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Currently Path is on version 1.7, and is still getting settled. The current version improves on the original by letting users now share to other networks to a limited extent. Originally, Path videos could be shared only with other Path users. Now you can alert your Facebook friends to the existence of a video, but they can’t actually play the video in Facebook; instead, they have to get a Path account as well.

There are a couple of things about Path that I find intriguing. First is ten seconds of video enough, when you can share so much more on other networks like YouTube, Facebook, and Vimeo. Second, with a fairly closed environment, will path take off? I think the limit of ten seconds of video might seem ridiculous now, but so did the 140 character limit in Twitter to many people. As for the closed Eco system Path offers, there is something comforting about the security. Look at all the people who have had their Facebook account hacked in the last year and spammed your wall with all sorts of posts. Path might be on to something by keeping your network to 50 of your closest friends and relatives.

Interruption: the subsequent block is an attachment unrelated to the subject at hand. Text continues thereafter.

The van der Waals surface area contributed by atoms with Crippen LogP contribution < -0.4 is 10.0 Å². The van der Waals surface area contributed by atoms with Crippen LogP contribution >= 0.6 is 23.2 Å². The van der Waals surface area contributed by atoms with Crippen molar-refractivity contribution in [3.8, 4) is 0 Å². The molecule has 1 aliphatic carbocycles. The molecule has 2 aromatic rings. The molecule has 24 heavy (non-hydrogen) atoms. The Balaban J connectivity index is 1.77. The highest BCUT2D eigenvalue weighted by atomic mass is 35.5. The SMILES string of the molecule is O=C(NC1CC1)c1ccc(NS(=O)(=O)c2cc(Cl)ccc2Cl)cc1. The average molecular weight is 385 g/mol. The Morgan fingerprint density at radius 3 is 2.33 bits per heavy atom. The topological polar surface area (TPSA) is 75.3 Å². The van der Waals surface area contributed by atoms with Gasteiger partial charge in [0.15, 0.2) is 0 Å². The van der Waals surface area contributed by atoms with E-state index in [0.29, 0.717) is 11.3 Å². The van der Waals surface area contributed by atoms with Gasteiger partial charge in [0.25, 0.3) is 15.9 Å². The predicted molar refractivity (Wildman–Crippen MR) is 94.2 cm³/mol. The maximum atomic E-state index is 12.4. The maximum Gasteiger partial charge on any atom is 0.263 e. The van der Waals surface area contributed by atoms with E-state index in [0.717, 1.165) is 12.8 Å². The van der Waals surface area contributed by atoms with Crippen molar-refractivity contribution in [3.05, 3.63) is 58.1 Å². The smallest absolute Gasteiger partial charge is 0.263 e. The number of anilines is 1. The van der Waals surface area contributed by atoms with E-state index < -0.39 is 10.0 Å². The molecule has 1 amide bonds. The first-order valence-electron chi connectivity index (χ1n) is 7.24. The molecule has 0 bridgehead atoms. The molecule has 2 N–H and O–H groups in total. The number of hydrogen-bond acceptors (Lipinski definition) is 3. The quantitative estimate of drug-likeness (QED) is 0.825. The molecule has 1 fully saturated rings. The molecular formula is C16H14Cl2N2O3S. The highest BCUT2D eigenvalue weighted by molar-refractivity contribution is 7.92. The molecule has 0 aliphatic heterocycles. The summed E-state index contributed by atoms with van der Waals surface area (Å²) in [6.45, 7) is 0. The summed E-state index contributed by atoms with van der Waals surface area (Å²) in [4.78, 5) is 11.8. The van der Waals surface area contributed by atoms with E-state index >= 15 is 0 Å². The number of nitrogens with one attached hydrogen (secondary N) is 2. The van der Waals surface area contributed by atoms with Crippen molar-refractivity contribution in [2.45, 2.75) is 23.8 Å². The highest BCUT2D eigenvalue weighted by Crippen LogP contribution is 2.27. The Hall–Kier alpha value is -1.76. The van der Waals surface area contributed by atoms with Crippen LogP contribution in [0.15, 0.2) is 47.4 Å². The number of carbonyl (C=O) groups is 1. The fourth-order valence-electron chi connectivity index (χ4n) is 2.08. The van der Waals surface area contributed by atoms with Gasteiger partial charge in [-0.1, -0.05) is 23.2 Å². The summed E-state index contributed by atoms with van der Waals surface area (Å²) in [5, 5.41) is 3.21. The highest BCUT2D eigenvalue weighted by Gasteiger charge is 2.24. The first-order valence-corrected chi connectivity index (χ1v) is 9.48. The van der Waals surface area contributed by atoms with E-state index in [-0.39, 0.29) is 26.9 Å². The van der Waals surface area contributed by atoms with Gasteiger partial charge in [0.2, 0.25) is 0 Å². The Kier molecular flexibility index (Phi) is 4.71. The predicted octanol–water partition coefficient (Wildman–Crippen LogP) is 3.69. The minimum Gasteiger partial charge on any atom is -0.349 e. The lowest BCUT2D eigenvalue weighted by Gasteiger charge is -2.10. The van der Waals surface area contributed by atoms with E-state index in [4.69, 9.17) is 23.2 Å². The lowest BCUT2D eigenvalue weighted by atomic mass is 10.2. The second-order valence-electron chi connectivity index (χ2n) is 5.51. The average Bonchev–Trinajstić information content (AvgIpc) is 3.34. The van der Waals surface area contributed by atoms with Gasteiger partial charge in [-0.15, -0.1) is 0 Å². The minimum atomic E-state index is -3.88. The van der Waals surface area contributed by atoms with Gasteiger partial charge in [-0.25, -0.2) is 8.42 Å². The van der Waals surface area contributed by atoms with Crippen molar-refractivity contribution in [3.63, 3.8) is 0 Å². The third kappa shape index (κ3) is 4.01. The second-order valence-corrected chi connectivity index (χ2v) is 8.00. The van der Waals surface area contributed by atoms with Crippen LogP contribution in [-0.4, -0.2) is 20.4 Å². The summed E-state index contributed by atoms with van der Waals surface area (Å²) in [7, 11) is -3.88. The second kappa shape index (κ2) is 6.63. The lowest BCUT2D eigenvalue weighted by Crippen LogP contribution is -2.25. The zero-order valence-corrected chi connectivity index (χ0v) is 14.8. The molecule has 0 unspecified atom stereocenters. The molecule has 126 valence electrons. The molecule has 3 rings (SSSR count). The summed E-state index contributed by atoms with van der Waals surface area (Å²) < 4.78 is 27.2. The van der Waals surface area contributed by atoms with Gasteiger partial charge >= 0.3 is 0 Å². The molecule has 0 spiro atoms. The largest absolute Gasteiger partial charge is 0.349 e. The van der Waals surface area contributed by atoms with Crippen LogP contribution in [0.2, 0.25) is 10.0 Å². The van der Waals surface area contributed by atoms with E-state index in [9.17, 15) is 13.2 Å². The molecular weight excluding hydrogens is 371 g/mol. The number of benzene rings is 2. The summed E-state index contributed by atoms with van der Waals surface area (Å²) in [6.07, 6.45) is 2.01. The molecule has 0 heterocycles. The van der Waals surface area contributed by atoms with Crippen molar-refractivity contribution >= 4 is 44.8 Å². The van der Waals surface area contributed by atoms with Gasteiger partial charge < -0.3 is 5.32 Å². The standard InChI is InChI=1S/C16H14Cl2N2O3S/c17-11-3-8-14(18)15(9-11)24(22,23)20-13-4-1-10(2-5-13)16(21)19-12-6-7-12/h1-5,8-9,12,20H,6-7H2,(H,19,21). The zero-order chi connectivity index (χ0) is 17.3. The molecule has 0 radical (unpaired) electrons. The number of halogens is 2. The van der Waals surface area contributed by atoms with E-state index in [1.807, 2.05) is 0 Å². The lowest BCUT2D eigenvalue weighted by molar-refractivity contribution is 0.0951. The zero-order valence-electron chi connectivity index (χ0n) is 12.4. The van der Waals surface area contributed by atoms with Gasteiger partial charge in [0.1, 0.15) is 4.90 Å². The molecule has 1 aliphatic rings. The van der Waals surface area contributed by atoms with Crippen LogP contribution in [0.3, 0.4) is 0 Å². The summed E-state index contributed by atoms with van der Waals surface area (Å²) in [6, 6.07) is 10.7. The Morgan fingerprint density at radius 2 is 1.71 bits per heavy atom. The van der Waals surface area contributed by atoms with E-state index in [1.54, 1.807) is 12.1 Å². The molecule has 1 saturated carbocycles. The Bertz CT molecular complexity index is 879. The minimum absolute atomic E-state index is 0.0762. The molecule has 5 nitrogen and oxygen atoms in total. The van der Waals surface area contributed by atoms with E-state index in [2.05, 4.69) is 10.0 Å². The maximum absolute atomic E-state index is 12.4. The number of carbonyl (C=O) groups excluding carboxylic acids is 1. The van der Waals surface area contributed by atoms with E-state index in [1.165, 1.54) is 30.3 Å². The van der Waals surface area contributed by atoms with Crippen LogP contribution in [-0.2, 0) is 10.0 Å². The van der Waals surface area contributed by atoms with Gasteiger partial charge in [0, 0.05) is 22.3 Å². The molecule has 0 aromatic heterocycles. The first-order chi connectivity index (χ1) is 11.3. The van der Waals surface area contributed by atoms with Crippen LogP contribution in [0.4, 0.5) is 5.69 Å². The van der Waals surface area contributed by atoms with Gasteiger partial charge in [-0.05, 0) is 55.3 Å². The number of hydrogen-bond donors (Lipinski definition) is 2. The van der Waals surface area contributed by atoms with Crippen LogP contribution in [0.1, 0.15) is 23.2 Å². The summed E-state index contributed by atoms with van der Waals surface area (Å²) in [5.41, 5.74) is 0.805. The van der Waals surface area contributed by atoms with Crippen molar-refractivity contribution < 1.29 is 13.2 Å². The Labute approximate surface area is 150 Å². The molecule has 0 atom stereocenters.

iAd’s for Guinness.

I’m still not sure about the viability of iAds yet. In practice they sound great, but people are always resistant to more advertising, feeling that they are already being bombarded 24 hours a day with the stuff. Guinness however is leveraging iAds as part of a much larger multi-platform integrated campaign tilted “There’s More Life After Dark”.

The campaign is designed to inspire Guinness drinkers and night life seekers to take advantage of all things after dark and enjoy a night out on the town. The iAd is being introduced by a video directed by Tullo Marshall Warren, showing how to use the iAd application. (yes it feels more like an app than an ad which is the whole point)